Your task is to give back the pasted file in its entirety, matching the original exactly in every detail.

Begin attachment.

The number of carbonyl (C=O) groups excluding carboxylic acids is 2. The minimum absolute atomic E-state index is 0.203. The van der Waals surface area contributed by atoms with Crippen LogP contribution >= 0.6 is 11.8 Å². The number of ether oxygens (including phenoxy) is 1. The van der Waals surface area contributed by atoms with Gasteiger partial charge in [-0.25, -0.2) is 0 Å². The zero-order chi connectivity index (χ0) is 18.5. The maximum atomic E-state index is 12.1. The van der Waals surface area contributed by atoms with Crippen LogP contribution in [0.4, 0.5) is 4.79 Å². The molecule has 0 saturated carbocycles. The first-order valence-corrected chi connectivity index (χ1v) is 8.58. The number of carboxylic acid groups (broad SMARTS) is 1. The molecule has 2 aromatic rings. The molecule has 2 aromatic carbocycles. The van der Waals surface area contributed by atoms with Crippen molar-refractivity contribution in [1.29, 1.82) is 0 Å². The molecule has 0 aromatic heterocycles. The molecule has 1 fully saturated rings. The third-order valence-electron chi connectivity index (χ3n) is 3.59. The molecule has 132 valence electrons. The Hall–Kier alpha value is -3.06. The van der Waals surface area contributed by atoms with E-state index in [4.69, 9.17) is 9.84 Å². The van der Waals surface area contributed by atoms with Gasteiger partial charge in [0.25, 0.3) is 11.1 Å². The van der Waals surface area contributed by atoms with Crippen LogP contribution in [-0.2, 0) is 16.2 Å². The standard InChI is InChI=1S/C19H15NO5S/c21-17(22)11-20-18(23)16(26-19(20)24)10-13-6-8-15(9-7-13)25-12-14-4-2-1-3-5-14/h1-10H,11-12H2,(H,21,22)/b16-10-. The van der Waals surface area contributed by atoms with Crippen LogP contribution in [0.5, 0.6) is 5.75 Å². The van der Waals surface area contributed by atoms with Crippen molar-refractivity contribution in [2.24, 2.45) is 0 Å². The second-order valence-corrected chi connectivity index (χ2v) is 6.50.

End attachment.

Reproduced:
The number of carbonyl (C=O) groups excluding carboxylic acids is 2. The minimum absolute atomic E-state index is 0.203. The van der Waals surface area contributed by atoms with Crippen LogP contribution >= 0.6 is 11.8 Å². The number of ether oxygens (including phenoxy) is 1. The van der Waals surface area contributed by atoms with Gasteiger partial charge in [-0.25, -0.2) is 0 Å². The zero-order chi connectivity index (χ0) is 18.5. The maximum atomic E-state index is 12.1. The van der Waals surface area contributed by atoms with Crippen LogP contribution in [0.4, 0.5) is 4.79 Å². The molecule has 0 saturated carbocycles. The first-order valence-corrected chi connectivity index (χ1v) is 8.58. The number of carboxylic acid groups (broad SMARTS) is 1. The molecule has 2 aromatic rings. The molecule has 2 aromatic carbocycles. The van der Waals surface area contributed by atoms with Crippen molar-refractivity contribution in [1.29, 1.82) is 0 Å². The molecule has 0 aromatic heterocycles. The molecule has 1 fully saturated rings. The third-order valence-electron chi connectivity index (χ3n) is 3.59. The molecule has 132 valence electrons. The Hall–Kier alpha value is -3.06. The van der Waals surface area contributed by atoms with E-state index in [4.69, 9.17) is 9.84 Å². The van der Waals surface area contributed by atoms with Gasteiger partial charge in [0.25, 0.3) is 11.1 Å². The van der Waals surface area contributed by atoms with Crippen LogP contribution in [-0.2, 0) is 16.2 Å². The standard InChI is InChI=1S/C19H15NO5S/c21-17(22)11-20-18(23)16(26-19(20)24)10-13-6-8-15(9-7-13)25-12-14-4-2-1-3-5-14/h1-10H,11-12H2,(H,21,22)/b16-10-. The van der Waals surface area contributed by atoms with Crippen LogP contribution in [0.5, 0.6) is 5.75 Å². The van der Waals surface area contributed by atoms with Crippen molar-refractivity contribution in [2.24, 2.45) is 0 Å². The second-order valence-corrected chi connectivity index (χ2v) is 6.50.